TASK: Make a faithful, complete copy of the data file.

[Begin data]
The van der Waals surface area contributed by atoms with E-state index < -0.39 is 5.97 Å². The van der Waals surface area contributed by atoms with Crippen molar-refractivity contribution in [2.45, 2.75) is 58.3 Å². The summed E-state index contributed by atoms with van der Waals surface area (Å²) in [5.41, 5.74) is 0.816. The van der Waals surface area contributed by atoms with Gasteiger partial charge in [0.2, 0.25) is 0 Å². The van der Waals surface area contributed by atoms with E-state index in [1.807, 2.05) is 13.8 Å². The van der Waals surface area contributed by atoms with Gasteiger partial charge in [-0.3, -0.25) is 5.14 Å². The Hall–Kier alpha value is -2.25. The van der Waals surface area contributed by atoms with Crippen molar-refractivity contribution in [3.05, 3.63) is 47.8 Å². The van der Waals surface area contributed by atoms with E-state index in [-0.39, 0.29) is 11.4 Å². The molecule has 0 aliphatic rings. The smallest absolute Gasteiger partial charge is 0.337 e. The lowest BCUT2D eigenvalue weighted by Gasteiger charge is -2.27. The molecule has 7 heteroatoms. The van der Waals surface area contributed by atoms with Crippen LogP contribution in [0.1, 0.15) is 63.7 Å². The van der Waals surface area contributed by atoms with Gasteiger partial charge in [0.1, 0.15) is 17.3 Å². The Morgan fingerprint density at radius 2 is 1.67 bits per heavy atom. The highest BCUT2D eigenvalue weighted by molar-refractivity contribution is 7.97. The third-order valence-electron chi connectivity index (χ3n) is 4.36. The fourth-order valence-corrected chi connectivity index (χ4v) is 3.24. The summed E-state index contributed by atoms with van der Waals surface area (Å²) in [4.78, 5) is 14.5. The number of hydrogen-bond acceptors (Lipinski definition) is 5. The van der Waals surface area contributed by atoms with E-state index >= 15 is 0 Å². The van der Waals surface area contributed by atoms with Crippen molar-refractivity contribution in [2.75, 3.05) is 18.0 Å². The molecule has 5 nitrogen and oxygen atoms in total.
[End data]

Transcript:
The van der Waals surface area contributed by atoms with E-state index < -0.39 is 5.97 Å². The van der Waals surface area contributed by atoms with Crippen molar-refractivity contribution in [2.45, 2.75) is 58.3 Å². The summed E-state index contributed by atoms with van der Waals surface area (Å²) in [5.41, 5.74) is 0.816. The van der Waals surface area contributed by atoms with Gasteiger partial charge in [0.2, 0.25) is 0 Å². The van der Waals surface area contributed by atoms with E-state index in [1.807, 2.05) is 13.8 Å². The van der Waals surface area contributed by atoms with Gasteiger partial charge in [-0.3, -0.25) is 5.14 Å². The Hall–Kier alpha value is -2.25. The van der Waals surface area contributed by atoms with Crippen molar-refractivity contribution in [3.05, 3.63) is 47.8 Å². The van der Waals surface area contributed by atoms with E-state index in [-0.39, 0.29) is 11.4 Å². The molecule has 0 aliphatic rings. The smallest absolute Gasteiger partial charge is 0.337 e. The lowest BCUT2D eigenvalue weighted by Gasteiger charge is -2.27. The molecule has 7 heteroatoms. The van der Waals surface area contributed by atoms with Crippen LogP contribution in [0.1, 0.15) is 63.7 Å². The van der Waals surface area contributed by atoms with Gasteiger partial charge in [0.1, 0.15) is 17.3 Å². The Morgan fingerprint density at radius 2 is 1.67 bits per heavy atom. The highest BCUT2D eigenvalue weighted by molar-refractivity contribution is 7.97. The third-order valence-electron chi connectivity index (χ3n) is 4.36. The fourth-order valence-corrected chi connectivity index (χ4v) is 3.24. The summed E-state index contributed by atoms with van der Waals surface area (Å²) in [4.78, 5) is 14.5. The number of hydrogen-bond acceptors (Lipinski definition) is 5. The van der Waals surface area contributed by atoms with E-state index >= 15 is 0 Å². The van der Waals surface area contributed by atoms with Crippen molar-refractivity contribution in [2.75, 3.05) is 18.0 Å². The molecule has 5 nitrogen and oxygen atoms in total.